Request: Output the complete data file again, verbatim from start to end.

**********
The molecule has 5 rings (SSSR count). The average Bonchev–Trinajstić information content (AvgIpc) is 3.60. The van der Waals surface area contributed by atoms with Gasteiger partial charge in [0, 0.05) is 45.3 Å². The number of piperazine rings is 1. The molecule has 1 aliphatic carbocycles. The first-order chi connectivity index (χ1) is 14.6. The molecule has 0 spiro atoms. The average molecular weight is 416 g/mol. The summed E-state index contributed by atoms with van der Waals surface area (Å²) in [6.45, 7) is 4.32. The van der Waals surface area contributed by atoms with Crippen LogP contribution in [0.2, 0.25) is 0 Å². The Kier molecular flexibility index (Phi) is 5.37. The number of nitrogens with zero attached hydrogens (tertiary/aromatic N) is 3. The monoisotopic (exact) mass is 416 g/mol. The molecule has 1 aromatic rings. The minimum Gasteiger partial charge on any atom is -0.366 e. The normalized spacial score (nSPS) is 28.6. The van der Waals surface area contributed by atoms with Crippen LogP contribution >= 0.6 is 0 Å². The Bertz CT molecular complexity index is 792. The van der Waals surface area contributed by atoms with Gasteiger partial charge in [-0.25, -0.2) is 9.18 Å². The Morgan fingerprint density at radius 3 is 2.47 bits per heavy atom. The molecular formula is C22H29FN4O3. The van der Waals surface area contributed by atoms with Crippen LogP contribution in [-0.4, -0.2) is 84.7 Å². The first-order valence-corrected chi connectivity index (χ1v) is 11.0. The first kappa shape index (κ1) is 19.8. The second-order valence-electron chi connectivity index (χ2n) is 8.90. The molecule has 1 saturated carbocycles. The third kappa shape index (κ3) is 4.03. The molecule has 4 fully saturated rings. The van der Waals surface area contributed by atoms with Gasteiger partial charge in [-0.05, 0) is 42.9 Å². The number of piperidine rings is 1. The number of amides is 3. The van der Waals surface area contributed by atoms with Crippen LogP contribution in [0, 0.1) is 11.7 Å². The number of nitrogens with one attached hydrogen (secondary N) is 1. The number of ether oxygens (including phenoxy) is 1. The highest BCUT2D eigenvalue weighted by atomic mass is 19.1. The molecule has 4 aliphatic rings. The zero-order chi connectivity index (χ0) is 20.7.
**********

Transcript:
The molecule has 5 rings (SSSR count). The average Bonchev–Trinajstić information content (AvgIpc) is 3.60. The van der Waals surface area contributed by atoms with Gasteiger partial charge in [0, 0.05) is 45.3 Å². The number of piperazine rings is 1. The molecule has 1 aliphatic carbocycles. The first-order chi connectivity index (χ1) is 14.6. The molecule has 0 spiro atoms. The average molecular weight is 416 g/mol. The summed E-state index contributed by atoms with van der Waals surface area (Å²) in [6.45, 7) is 4.32. The van der Waals surface area contributed by atoms with Crippen LogP contribution in [0.2, 0.25) is 0 Å². The Kier molecular flexibility index (Phi) is 5.37. The number of nitrogens with zero attached hydrogens (tertiary/aromatic N) is 3. The monoisotopic (exact) mass is 416 g/mol. The molecule has 1 aromatic rings. The minimum Gasteiger partial charge on any atom is -0.366 e. The normalized spacial score (nSPS) is 28.6. The van der Waals surface area contributed by atoms with Crippen LogP contribution >= 0.6 is 0 Å². The Bertz CT molecular complexity index is 792. The van der Waals surface area contributed by atoms with Gasteiger partial charge in [-0.25, -0.2) is 9.18 Å². The Morgan fingerprint density at radius 3 is 2.47 bits per heavy atom. The molecular formula is C22H29FN4O3. The van der Waals surface area contributed by atoms with Crippen LogP contribution in [-0.4, -0.2) is 84.7 Å². The first-order valence-corrected chi connectivity index (χ1v) is 11.0. The first kappa shape index (κ1) is 19.8. The second-order valence-electron chi connectivity index (χ2n) is 8.90. The molecule has 1 saturated carbocycles. The third kappa shape index (κ3) is 4.03. The molecule has 4 fully saturated rings. The van der Waals surface area contributed by atoms with Gasteiger partial charge in [-0.05, 0) is 42.9 Å². The number of piperidine rings is 1. The number of amides is 3. The van der Waals surface area contributed by atoms with Crippen LogP contribution in [0, 0.1) is 11.7 Å². The number of nitrogens with one attached hydrogen (secondary N) is 1. The number of ether oxygens (including phenoxy) is 1. The highest BCUT2D eigenvalue weighted by atomic mass is 19.1. The molecule has 4 aliphatic rings. The zero-order chi connectivity index (χ0) is 20.7.